Letters to the Editor

GOP scuttledPaycheck Fairness

Please be aware that on Nov. 16 the Paycheck Fairness Act (equal pay for equal work) was defeated in the Senate by a Republican de facto filibuster; meaning the threat of a filibuster kept it from coming to the floor for a debate and a vote.

Women, even college-educated women, still earn only 77 cents for every dollar men earn. The Paycheck Fairness Act would have updated the landmark Equal Pay Act of 1963 by closing loopholes, strengthening incentives to prevent pay discrimination, and prohibiting retaliation against workers who inquire about employers' wage practices or disclose their own wages.

Could it be that women workers were sacrificed for the bottom lines of campaign contributors? Hum?

Jan Waitt


Saddenedby SOU's decision

What do I do, what do I say, when an institution I respect and love appears to be acting in opposition to core values of mine: increasing access to public education, and strengthening civil rights?

An innocent human being, doing her best to do her best, appears to be left holding a new bag at the crossroads of rational intent of host and loving intent of progenitorial guides.

The lone remedy within my realm of determination is lamentation. And at the first bottom, I find a hopeful prayer of peaceful and productive resolution rising from the ashes.

Paul Kay


Beware of rumorsfrom the right

I am writing to respond to Jennifer A. Marshall's recent article "Securing religious freedom abroad."

Let me start out by stating that I was raised in a religious family and went to church most Sundays until my late teens. I am all in favor of freedom of religion and believe that it has a place and serves a purpose in our nation. Having attended a somewhat extreme church in my youth, I now find that when I attend church I tend to prefer the ones that allow you to believe in science and proven fact, as well as promoting compassion rather than judgment and intolerance.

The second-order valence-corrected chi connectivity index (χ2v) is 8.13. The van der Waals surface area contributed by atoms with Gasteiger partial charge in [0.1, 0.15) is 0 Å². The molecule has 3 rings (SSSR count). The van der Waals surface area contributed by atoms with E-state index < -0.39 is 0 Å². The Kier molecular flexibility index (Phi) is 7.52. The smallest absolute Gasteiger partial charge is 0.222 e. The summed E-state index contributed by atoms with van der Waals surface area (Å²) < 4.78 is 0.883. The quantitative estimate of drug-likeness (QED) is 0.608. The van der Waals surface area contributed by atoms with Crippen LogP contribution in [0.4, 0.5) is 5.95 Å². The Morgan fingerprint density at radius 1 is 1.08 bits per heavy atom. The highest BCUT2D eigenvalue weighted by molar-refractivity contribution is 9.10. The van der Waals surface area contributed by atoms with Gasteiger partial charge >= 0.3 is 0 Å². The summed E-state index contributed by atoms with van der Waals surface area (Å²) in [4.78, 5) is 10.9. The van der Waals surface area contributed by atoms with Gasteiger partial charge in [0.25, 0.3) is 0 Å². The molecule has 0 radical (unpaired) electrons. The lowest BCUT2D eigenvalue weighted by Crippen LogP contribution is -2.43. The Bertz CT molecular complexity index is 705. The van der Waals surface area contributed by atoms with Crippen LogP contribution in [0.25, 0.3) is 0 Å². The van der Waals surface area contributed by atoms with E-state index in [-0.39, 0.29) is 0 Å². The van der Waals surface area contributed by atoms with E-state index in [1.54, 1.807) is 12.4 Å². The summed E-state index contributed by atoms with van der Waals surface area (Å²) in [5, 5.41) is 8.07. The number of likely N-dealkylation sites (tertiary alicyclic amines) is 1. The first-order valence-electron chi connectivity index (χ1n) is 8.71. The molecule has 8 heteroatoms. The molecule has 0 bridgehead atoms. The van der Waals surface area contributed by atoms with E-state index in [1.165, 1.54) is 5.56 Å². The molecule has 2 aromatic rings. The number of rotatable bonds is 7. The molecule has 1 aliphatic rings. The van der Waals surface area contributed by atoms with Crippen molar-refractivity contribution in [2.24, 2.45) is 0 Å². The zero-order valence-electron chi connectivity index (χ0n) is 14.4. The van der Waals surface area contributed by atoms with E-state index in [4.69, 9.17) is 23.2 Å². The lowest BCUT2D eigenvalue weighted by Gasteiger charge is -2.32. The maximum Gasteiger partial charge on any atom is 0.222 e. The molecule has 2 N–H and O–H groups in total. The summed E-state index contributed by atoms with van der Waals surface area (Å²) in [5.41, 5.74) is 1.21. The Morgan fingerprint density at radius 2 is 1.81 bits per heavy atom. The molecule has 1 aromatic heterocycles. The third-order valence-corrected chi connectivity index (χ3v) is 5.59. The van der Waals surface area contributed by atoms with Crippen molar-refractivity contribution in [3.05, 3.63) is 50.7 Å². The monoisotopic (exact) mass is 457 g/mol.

Our Founding Fathers were defending the right of Americans to worship in whatever way they wanted or the right to not worship at all. I think it is very clear what their intent was in the First Amendment, and some of them even went as far as to explain this in letters they wrote after the ratification of the Bill of Rights. We must also remember that some of our Founding Fathers were deists and atheists — a right we have in this country.

Jennifer A. Marshall has an obvious agenda here in that she is connected to the Heritage Foundation, an ultra right-wing "think" tank which is alleged to issue "backgrounder" reports that give a stamp of credibility to misinformation and errors of fact.

According to things I have read, the Heritage Foundation specializes in funding a vast network of right-wing "experts" and "scholars" who act as apologists for anti-labor, anti-democracy and anti-privacy public policy. Its trustees include or have included Richard Mellon Scaife, Steve Forbes, Midge Decter and Holly Coors (of the Coors beer family). For those of you who have not heard of these people, you might want to look them up online, read the "good" and the bad about them and reach your own conclusion. Or you might go as far as "fact checking" things they have said.

Jennifer A. Marshall has written a very warm and cuddly little religious piece here, but I don't agree with much of what she has said. I don't think we should stick our noses into the religions of other countries and I don't trust her motives.

Ed Dillon


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